I’ve been a bit remiss on my “WikiLeaks beat” duties, as like much of the rest of the world I have only recently discovered the revelation of the entire unredacted cache of American diplomatic cables. In trying to figure out the situation — first and foremost ethically — I basically follow the version of events by Nigel Parry, who asserts that he was among the first people outside of the Guardian-WikiLeaks agreement to crack the cache, as well as the views of his more astute readers in the comments section. It’s clear that the snaffu emerges from a critical oversight on the part of Assange, an outright blunder on the part of Leigh (which was what made Assange’s oversight critical), and Lord only knows what game some ex-WikiLeakers and online snoopers are playing.
Immediately, my first instinct is that this has been a terrible development, as it runs the risk of putting careers and lives in danger, from the many State Department in-country human intelligence assets to the well-intentioned and often empathetic embassy employees whose inner worlds were revealed by the cables. Now, I’m familiar with all the ins and outs of the “blood on hands” debate/dispute, but I do not agree with most of the argumentation either way. My own experience as a journalist working in Central Asia, an informationally unfriendly region to put it nicely, teaches me some very fundamental, if complex facts: informants’ motivations are vastly varied, which means that there will always be someone around willing to talk, but also that authorities’ motivations are equally varied, which means that talking always carries with it an inherent scale of danger depending on the Who and What factors.
In other words, Assange et al cannot shirk responsibility for any one who will be hurt as a result of WikiLeaks’ actions — but then again, they should not have gotten into this business if they are not willing to bear this responsibility — nor can the State Department hide from the light under the veil of security and safety — because again, they should not have gotten into this business if they are not willing to bear certain culpabilities. WikiLeaks can be responsible if authorities track down informants using the leaks and the State Department knows full well that in most cases it can re-generate lost intelligence assets. These two parties are facilitating certain processes and realities, wanting to reap the positives but heap the negatives onto the other (at least in terms of their public relations; privately, I suspect they are more regretful, for the State Department is not so “imperial” nor Assange so “cavalier” as their mutual detractors would have us all believe).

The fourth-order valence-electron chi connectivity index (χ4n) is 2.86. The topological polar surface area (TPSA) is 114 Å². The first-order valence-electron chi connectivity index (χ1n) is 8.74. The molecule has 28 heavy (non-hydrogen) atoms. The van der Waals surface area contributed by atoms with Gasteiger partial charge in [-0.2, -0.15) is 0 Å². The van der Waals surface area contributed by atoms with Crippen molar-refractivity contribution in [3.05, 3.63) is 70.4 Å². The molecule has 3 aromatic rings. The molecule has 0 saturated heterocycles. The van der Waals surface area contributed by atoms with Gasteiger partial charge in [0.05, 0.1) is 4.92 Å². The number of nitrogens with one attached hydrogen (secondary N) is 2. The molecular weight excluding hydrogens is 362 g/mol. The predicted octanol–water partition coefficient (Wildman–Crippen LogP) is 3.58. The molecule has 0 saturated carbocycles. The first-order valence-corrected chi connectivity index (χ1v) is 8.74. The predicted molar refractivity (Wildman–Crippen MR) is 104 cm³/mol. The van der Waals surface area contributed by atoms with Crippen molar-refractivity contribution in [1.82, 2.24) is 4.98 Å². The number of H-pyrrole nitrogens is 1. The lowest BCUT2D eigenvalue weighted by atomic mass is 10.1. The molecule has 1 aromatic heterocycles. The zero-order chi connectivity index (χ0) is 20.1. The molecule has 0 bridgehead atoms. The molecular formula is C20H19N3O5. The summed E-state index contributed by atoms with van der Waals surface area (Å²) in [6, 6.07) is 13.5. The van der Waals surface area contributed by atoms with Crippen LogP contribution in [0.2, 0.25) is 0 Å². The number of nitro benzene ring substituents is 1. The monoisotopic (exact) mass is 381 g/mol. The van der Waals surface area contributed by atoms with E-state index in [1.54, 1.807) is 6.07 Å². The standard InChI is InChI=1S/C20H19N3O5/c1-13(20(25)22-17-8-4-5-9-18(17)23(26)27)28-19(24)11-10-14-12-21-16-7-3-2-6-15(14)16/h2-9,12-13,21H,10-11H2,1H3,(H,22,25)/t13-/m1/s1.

By the same token, a debate that’s been missing has been the one regarding the moral culpability of the informants themselves. That’s because for every informant who is motivated by high ideals and the desire to improve his or her society, there is another who is seeking narrow personal gain. What I find striking is that, although discussing the motivations of informants and the morality of working with them is routine for journalists, diplomatic officers, and intelligence officers, the public discourse about these cables, almost from the get-go, seems to have presumed the innocence of the informants as a whole. If my assessment here is correct, then this is a huge lacunae in the ethical analysis of WikiLeaks — much less the State Department, who is working directly with these informants — about which simple rationalizations like “they’re traitors who deserve what they get” or “sometimes the good guys have to work with bad guys” I feel are unsatisfactory.
As for the third parties in this dance, namely, the journalists (particularly at the Guardian) and the ex-WikiLeakers (about whom I simply don’t know enough, so they’re difficult for me to assess, although instinctively I don’t approve of what they’re doing), I’m even more troubled. I don’t want to stand on a pedastool and denounce everyone, particularly since I’m not standing in their shoes. Nevertheless, it’s clear that the third parties don’t really understand the dynamic between WikiLeaks and the State Department, and at the moment they seem to be actually making things worse, not better, which is precisely what Assange and Clinton had hoped they wouldn’t do. If there’s any game-playing with lives going on, I feel it’s with the third parties: WikiLeaks and the State Department have some grave sense of what’s at stake, but these third parties seem to be treating this whole affair as some kind of Jack Ryan adventure film.